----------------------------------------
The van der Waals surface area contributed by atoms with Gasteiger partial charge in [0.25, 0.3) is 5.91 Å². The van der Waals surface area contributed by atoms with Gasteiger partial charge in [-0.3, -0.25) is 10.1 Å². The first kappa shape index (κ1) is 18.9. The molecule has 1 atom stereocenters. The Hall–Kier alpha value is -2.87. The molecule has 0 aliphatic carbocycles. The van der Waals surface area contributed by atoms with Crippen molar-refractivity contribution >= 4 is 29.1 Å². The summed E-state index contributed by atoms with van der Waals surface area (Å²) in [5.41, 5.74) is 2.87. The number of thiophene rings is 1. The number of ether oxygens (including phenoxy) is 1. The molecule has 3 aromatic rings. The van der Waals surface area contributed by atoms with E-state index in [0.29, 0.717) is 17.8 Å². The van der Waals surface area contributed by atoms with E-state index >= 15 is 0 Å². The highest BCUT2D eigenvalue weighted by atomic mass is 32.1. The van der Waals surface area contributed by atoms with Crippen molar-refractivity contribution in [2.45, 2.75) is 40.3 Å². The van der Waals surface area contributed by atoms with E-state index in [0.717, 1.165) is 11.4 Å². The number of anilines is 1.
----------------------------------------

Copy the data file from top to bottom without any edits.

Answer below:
The van der Waals surface area contributed by atoms with Gasteiger partial charge in [0.25, 0.3) is 5.91 Å². The van der Waals surface area contributed by atoms with Gasteiger partial charge in [-0.3, -0.25) is 10.1 Å². The first kappa shape index (κ1) is 18.9. The molecule has 1 atom stereocenters. The Hall–Kier alpha value is -2.87. The molecule has 0 aliphatic carbocycles. The van der Waals surface area contributed by atoms with Crippen molar-refractivity contribution >= 4 is 29.1 Å². The summed E-state index contributed by atoms with van der Waals surface area (Å²) in [5.41, 5.74) is 2.87. The number of thiophene rings is 1. The number of ether oxygens (including phenoxy) is 1. The molecule has 3 aromatic rings. The van der Waals surface area contributed by atoms with E-state index in [0.29, 0.717) is 17.8 Å². The van der Waals surface area contributed by atoms with E-state index >= 15 is 0 Å². The highest BCUT2D eigenvalue weighted by atomic mass is 32.1. The van der Waals surface area contributed by atoms with Crippen molar-refractivity contribution in [2.45, 2.75) is 40.3 Å². The van der Waals surface area contributed by atoms with E-state index in [0.717, 1.165) is 11.4 Å². The number of anilines is 1.